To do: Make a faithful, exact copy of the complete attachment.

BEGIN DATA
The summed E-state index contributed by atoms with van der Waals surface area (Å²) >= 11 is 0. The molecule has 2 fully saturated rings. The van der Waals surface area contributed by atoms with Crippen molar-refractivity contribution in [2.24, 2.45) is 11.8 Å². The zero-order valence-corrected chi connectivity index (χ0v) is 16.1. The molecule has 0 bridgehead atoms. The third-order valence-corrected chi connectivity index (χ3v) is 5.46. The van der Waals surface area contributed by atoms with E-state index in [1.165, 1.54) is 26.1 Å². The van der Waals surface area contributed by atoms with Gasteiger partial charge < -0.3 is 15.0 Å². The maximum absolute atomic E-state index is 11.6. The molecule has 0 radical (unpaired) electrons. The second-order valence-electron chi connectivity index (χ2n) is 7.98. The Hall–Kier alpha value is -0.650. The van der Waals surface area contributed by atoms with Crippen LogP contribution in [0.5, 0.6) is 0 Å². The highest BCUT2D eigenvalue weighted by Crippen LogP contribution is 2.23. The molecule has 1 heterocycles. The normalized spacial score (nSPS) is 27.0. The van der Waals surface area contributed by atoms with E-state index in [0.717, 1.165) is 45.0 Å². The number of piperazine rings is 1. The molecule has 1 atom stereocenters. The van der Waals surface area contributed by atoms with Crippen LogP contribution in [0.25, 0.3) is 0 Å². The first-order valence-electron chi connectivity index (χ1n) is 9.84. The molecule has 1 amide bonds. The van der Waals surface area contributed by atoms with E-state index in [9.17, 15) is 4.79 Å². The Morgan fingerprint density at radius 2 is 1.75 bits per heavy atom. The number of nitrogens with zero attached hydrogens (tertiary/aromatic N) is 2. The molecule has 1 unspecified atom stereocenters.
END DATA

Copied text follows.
The summed E-state index contributed by atoms with van der Waals surface area (Å²) >= 11 is 0. The molecule has 2 fully saturated rings. The van der Waals surface area contributed by atoms with Crippen molar-refractivity contribution in [2.24, 2.45) is 11.8 Å². The zero-order valence-corrected chi connectivity index (χ0v) is 16.1. The molecule has 0 bridgehead atoms. The third-order valence-corrected chi connectivity index (χ3v) is 5.46. The van der Waals surface area contributed by atoms with E-state index in [1.165, 1.54) is 26.1 Å². The van der Waals surface area contributed by atoms with Gasteiger partial charge < -0.3 is 15.0 Å². The maximum absolute atomic E-state index is 11.6. The molecule has 0 radical (unpaired) electrons. The second-order valence-electron chi connectivity index (χ2n) is 7.98. The Hall–Kier alpha value is -0.650. The van der Waals surface area contributed by atoms with Crippen LogP contribution in [0.5, 0.6) is 0 Å². The highest BCUT2D eigenvalue weighted by Crippen LogP contribution is 2.23. The molecule has 1 heterocycles. The normalized spacial score (nSPS) is 27.0. The van der Waals surface area contributed by atoms with E-state index in [0.717, 1.165) is 45.0 Å². The number of piperazine rings is 1. The molecule has 1 atom stereocenters. The van der Waals surface area contributed by atoms with Crippen LogP contribution in [0.25, 0.3) is 0 Å². The first-order valence-electron chi connectivity index (χ1n) is 9.84. The molecule has 1 amide bonds. The van der Waals surface area contributed by atoms with E-state index in [9.17, 15) is 4.79 Å². The Morgan fingerprint density at radius 2 is 1.75 bits per heavy atom. The number of nitrogens with zero attached hydrogens (tertiary/aromatic N) is 2. The molecule has 1 unspecified atom stereocenters.